[Show abstract][Hide abstract] ABSTRACT: Performance records on Hereford cattle raised in two herds were used to evaluate cytoplasmic genetic effects on preweaning growth and milk production. Animals were traced through maternal lineage to foundation females to form cytoplasmic lines. Growth records were available on 1,189 calves at Raleigh and 1,599 at Plymouth representing 27 and 15 cytoplasmic lines, respectively. Milk records were available on 418 cows at Raleigh and 522 cows at Plymouth, representing 20 and 13 cytoplasmic lines. After adjustment for sire, cytoplasmic effects were significant for birth weight (BWT), average daily gain (ADG) and 205-d weight (WT205) in both herds. Cytoplasm accounted for 2, 5 and 5% of the variance for BWT, ADG and WT205 at Raleigh; and 1, 2 and 2% of the variance at Plymouth. After addition of maternal grandsire to the model, cytoplasm was still significant; however, variances were reduced at Plymouth. Cytoplasmic effects for milk yield were important at Raleigh (P less than .01) but marginal at Plymouth (P = .10). Variance components for cytoplasm accounted for 4 and 1% of the variance for milk yield at Raleigh and Plymouth, respectively. Ranges for least-squares constants for cytoplasmic lines corresponded to one of two standard deviations. Correlations among least-squares constants for ADG, WT205 and milk yield were high, suggesting that cytoplasmic effects were mediated through milk production. More research is needed to confirm these results before cytoplasmic inheritance is considered in breeding programs for beef cattle.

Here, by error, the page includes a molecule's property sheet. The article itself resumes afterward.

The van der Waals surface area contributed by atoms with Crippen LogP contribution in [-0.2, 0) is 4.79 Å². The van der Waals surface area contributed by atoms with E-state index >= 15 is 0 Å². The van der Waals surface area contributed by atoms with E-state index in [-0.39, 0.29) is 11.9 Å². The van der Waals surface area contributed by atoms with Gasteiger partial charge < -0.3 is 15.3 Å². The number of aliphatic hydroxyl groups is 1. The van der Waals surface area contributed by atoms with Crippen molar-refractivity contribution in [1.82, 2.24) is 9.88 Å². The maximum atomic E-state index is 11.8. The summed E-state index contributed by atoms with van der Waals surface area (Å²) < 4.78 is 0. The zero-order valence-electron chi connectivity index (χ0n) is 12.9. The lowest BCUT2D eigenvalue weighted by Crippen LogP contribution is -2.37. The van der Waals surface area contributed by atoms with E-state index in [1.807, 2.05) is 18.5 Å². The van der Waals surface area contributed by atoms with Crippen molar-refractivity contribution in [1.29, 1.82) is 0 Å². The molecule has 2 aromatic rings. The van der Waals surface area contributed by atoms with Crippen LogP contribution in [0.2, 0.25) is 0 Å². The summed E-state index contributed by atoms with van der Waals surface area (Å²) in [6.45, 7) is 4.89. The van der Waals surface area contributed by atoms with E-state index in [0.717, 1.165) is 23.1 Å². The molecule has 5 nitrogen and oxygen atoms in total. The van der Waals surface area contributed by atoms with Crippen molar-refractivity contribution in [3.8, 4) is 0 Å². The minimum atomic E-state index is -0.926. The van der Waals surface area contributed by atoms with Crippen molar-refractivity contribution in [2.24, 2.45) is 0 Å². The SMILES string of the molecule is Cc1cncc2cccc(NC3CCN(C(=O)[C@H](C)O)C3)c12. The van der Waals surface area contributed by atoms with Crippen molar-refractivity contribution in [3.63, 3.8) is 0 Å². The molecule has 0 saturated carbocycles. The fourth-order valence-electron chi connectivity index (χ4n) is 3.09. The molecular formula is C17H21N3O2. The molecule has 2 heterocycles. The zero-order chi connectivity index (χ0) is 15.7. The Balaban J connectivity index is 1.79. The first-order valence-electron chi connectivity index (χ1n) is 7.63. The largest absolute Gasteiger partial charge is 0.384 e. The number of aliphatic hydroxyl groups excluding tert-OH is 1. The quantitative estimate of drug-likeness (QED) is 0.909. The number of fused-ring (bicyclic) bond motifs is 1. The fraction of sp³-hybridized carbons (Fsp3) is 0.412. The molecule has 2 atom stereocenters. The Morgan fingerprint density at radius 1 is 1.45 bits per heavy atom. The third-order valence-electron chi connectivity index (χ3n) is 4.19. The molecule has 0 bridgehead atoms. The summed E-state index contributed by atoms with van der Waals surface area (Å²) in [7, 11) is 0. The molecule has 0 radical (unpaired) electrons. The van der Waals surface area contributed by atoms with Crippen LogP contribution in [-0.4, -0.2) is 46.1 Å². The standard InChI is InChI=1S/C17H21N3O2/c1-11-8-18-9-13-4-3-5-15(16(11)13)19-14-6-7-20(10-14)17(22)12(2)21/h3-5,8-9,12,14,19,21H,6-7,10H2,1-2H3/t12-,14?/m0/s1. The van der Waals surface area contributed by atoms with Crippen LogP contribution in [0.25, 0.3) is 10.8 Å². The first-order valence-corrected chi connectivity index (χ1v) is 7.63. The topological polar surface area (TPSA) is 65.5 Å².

Preview · Article · Oct 1987 · Journal of Animal Science